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See also: Patron and patrón

Contents

EnglishEdit

EtymologyEdit

From Middle English patroun, patrone, from Old French patron, from Latin patrōnus, derived from pater (father). Doublet of pattern.

PronunciationEdit

  • IPA(key): /ˈpeɪ.tɹən/
  • (file)
  • Hyphenation: pa‧tron
  • Rhymes: -eɪtrən

NounEdit

patron (plural patrons)

  1. One who protects or supports; a defender or advocate.
    • Shakespeare
      patron of my life and liberty
    • Spenser
      the patron of true holiness
    • Macaulay
      Let him who works the client wrong / Beware the patron's ire.
    1. A guardian; synonym of patron saint.
      St. Joseph is the patron of many different places.
  2. An influential, wealthy person who supported an artist, craftsman, a scholar or a noble.
  3. A regular customer, as of a certain store or restaurant.
    This car park is for patrons only.
  4. (historical, Roman law) A protector of a dependent, especially a master who had freed a slave but still retained some paternal rights.
  5. (Britain, ecclesiastical) One who has gift and disposition of a benefice.
  6. (nautical) A padrone.
  7. (obsolete or historical) A property owner, a landlord, a master. (Compare patroon.)
    • 1879, Annie Allnutt Brassey, A Voyage in the "Sunbeam", page 170:
      Half-a-dozen little boys carried it to the inn, where I had to explain to the patron, in my best Spanish, that we wanted a carriage to go to the baths, seven leagues off.
    • 1992, Eric O. Ayisi, St. Eustatius, Treasure Island of the Caribbean
      [...] would obtain permission from the West India Company to settle in certain areas in the New World and cultivate the land. Sometimes absentee patrons would give the colony to a group of interested persons and the patrons would finance ...

Derived termsEdit

Related termsEdit

TranslationsEdit

The translations below need to be checked and inserted above into the appropriate translation tables, removing any numbers. Numbers do not necessarily match those in definitions. See instructions at Wiktionary:Entry layout#Translations.

See alsoEdit

VerbEdit

patron (third-person singular simple present patrons, present participle patroning, simple past and past participle patroned)

  1. (transitive, obsolete) To be a patron of; to patronize; to favour.
    (Can we find and add a quotation of Sir Thomas Browne to this entry?)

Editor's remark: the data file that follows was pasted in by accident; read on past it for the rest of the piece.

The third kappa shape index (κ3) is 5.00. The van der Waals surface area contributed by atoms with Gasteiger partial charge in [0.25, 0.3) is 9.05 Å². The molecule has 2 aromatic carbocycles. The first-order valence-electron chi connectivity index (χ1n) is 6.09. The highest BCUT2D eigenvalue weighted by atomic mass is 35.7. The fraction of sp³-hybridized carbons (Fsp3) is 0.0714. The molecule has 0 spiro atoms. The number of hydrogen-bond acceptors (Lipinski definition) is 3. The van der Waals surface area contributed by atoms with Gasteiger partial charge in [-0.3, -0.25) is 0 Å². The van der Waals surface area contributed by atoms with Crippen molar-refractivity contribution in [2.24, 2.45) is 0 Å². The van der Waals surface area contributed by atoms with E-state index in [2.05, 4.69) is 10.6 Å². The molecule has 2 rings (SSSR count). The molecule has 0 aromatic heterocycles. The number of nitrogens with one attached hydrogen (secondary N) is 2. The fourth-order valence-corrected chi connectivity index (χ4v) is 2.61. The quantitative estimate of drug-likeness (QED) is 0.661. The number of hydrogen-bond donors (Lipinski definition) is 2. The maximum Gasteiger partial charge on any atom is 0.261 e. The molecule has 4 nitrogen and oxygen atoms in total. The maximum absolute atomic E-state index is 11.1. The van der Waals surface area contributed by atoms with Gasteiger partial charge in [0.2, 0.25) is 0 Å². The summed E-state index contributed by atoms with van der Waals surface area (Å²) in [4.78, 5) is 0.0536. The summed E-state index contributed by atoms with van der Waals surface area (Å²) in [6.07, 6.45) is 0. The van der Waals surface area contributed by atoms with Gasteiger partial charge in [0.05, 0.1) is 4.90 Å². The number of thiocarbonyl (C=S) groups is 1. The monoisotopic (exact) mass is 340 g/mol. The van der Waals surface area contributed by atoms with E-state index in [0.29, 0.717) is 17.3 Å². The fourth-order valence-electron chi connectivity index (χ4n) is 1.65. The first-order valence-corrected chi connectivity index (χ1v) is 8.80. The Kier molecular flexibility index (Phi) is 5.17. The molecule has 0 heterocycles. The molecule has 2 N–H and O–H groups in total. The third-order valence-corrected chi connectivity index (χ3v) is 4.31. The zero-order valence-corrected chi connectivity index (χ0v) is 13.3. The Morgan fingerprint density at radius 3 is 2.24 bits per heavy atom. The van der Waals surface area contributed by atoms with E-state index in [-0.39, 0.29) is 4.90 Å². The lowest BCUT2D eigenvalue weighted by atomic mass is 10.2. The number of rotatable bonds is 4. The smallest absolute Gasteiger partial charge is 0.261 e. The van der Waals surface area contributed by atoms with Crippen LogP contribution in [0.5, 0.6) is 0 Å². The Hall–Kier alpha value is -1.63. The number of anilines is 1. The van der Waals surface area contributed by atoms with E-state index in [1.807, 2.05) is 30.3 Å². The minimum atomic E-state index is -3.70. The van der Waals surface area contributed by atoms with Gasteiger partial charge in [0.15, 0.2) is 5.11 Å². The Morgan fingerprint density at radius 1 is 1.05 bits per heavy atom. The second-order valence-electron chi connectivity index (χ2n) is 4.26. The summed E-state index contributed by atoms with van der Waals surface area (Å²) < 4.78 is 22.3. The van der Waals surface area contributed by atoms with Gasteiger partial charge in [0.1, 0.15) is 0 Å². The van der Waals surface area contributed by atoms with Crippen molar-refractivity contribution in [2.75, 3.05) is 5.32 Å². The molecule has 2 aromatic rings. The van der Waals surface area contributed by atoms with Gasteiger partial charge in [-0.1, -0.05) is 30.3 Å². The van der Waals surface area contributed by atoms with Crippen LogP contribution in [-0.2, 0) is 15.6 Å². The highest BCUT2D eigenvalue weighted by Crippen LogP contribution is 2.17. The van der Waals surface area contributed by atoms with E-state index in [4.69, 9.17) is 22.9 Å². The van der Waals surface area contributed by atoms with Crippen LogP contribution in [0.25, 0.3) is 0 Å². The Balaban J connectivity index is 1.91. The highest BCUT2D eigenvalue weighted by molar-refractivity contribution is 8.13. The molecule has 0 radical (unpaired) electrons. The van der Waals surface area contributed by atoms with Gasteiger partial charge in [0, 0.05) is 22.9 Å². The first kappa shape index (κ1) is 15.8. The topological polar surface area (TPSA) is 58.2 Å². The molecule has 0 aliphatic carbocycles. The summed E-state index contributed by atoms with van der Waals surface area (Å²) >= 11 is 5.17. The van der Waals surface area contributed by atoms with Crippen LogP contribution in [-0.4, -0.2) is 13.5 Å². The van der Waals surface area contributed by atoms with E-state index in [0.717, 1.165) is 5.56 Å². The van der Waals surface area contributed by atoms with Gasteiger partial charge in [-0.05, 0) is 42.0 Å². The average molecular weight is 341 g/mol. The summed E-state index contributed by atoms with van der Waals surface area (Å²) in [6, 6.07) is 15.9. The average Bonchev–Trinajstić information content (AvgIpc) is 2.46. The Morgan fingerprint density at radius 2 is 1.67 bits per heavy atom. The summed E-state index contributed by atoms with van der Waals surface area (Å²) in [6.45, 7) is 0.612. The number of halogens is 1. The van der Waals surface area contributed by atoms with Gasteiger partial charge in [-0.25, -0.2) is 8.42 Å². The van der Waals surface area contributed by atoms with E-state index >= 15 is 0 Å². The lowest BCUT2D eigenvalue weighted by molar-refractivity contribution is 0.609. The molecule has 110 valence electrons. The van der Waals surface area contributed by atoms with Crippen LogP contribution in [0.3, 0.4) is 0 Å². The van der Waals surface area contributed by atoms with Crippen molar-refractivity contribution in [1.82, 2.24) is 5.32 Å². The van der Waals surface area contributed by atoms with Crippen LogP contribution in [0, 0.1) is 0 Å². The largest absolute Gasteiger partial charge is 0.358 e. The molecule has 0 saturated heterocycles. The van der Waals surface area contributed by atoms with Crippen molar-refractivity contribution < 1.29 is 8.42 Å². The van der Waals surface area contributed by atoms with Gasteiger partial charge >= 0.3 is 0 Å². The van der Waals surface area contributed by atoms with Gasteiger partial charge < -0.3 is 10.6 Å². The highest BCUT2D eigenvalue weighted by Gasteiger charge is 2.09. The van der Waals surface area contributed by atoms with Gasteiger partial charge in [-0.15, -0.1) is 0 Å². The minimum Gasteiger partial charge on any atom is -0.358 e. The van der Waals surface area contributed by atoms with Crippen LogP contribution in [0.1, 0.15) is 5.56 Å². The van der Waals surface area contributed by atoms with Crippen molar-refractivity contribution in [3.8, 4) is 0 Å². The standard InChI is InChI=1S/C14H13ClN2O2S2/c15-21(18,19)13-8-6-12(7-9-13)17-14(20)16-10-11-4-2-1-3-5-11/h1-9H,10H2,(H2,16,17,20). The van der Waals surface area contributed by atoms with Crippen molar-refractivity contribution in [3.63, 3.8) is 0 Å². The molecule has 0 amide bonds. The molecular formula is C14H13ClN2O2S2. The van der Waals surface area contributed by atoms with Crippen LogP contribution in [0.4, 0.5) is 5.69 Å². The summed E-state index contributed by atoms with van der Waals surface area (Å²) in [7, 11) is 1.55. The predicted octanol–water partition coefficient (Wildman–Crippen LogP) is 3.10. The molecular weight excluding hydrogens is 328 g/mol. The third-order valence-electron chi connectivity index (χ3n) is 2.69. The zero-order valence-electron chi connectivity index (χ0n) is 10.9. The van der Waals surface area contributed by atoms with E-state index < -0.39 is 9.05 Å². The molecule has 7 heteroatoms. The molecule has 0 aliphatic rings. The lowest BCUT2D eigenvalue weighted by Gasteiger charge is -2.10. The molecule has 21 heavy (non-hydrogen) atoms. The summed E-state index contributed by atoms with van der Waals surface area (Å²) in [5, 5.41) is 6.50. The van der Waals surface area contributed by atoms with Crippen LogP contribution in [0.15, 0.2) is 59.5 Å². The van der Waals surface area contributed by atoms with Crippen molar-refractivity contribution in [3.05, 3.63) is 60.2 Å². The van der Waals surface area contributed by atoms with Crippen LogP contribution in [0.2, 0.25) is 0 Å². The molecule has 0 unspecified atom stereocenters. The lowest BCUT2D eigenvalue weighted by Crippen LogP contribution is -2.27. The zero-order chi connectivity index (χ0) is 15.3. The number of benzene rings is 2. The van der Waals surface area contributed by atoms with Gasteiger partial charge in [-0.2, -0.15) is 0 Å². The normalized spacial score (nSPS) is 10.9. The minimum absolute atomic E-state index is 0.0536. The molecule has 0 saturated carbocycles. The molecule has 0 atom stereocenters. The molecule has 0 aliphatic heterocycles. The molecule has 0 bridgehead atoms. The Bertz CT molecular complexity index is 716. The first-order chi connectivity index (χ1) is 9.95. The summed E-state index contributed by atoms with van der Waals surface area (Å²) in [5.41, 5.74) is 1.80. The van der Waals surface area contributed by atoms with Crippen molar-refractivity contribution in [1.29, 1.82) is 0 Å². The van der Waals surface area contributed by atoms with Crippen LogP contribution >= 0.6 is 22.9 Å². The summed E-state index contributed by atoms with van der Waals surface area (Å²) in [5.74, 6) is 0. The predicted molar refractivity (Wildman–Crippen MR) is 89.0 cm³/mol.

2. (transitive, obsolete) To treat as a patron.

AnagramsEdit


AfrikaansEdit

NounEdit

patron (plural patrons)

  1. (uncommon) patron; wealthy person who supports an artist, craftsman, a scholar, etc.
  2. (uncommon, Roman Catholicism) patron saint
  3. (uncommon, Roman antiquity) patron

SynonymsEdit


EsperantoEdit

NounEdit

patron

  1. accusative singular of patro

FrenchEdit

EtymologyEdit

From Old French patron (patron, protector), from Latin patrōnus, from pater (father).

PronunciationEdit

NounEdit

patron m (plural patrons)

  1. boss, employer
    Mon patron m’a accordé quelques jours de vacances supplémentaires.
    My boss gave me some extra vacation days.
  2. (sewing and knitting) pattern

Usage notesEdit

Further readingEdit

AnagramsEdit


HiligaynonEdit

EtymologyEdit

Borrowed from Spanish patrón.

NounEdit

patrón

  1. patron saint

ItalianEdit

EtymologyEdit

Borrowed from French patron. Doublet of padrone.

NounEdit

patron m (invariable)

  1. patron (of a sports event etc)
  2. pattern (paper, for knitting)

AnagramsEdit


Middle EnglishEdit

NounEdit

patron

  1. Alternative form of patroun

NormanEdit

EtymologyEdit

From Latin patrōnus, from pater (father).

NounEdit

patron m (plural patrons)

  1. (Jersey, sewing and knitting) pattern

Norwegian BokmålEdit

 
Norwegian Wikipedia has an article on:
Wikipedia no
 
Norwegian Wikipedia has an article on:
Wikipedia no

EtymologyEdit

From Latin patronus (sense 1), and French patron (senses 2 & 3)

NounEdit

patron m (definite singular patronen, indefinite plural patroner, definite plural patronene)

  1. a patron (person who gives financial or other support)
  2. a cartridge (ammunition)
  3. a cartridge (e.g. ink cartridge)

Derived termsEdit

ReferencesEdit


Norwegian NynorskEdit

Etymology 1Edit

From Latin patronus

NounEdit

patron m (definite singular patronen, indefinite plural patronar, definite plural patronane)

  1. a patron (person who gives financial or other support)

Etymology 2Edit

From French patron

NounEdit

patron f (definite singular patrona, indefinite plural patroner, definite plural patronene)

  1. a cartridge (ammunition)
  2. a cartridge (e.g. ink cartridge)
Derived termsEdit

ReferencesEdit


Serbo-CroatianEdit

PronunciationEdit

  • IPA(key): /pǎtroːn/
  • Hyphenation: pat‧ron

NounEdit

pàtrōn m (Cyrillic spelling па̀тро̄н)

  1. patron
  2. protector

DeclensionEdit


SwedishEdit

NounEdit

patron c

  1. cartridge for a fire arm

TurkishEdit

EtymologyEdit

Borrowed from French patron.

PronunciationEdit

NounEdit

patron (definite accusative patronu, plural patronlar)

  1. boss

DeclensionEdit

Inflection
Nominative patron
Definite accusative patronu
Singular Plural
Nominative patron patronlar
Definite accusative patronu patronları
Dative patrona patronlara
Locative patronda patronlarda
Ablative patrondan patronlardan
Genitive patronun patronların
Possessive forms
Singular Plural
1st singular patronum patronlarım
2nd singular patronun patronların
3rd singular patronu patronları
1st plural patronumuz patronlarımız
2nd plural patronunuz patronlarınız
3rd plural patronları patronları
Predicative forms
Singular Plural
1st singular patronum patronlarım
2nd singular patronsun patronlarsın
3rd singular patron
patrondur
patronlar
patronlardır
1st plural patronuz patronlarız
2nd plural patronsunuz patronlarsınız
3rd plural patronlar patronlardır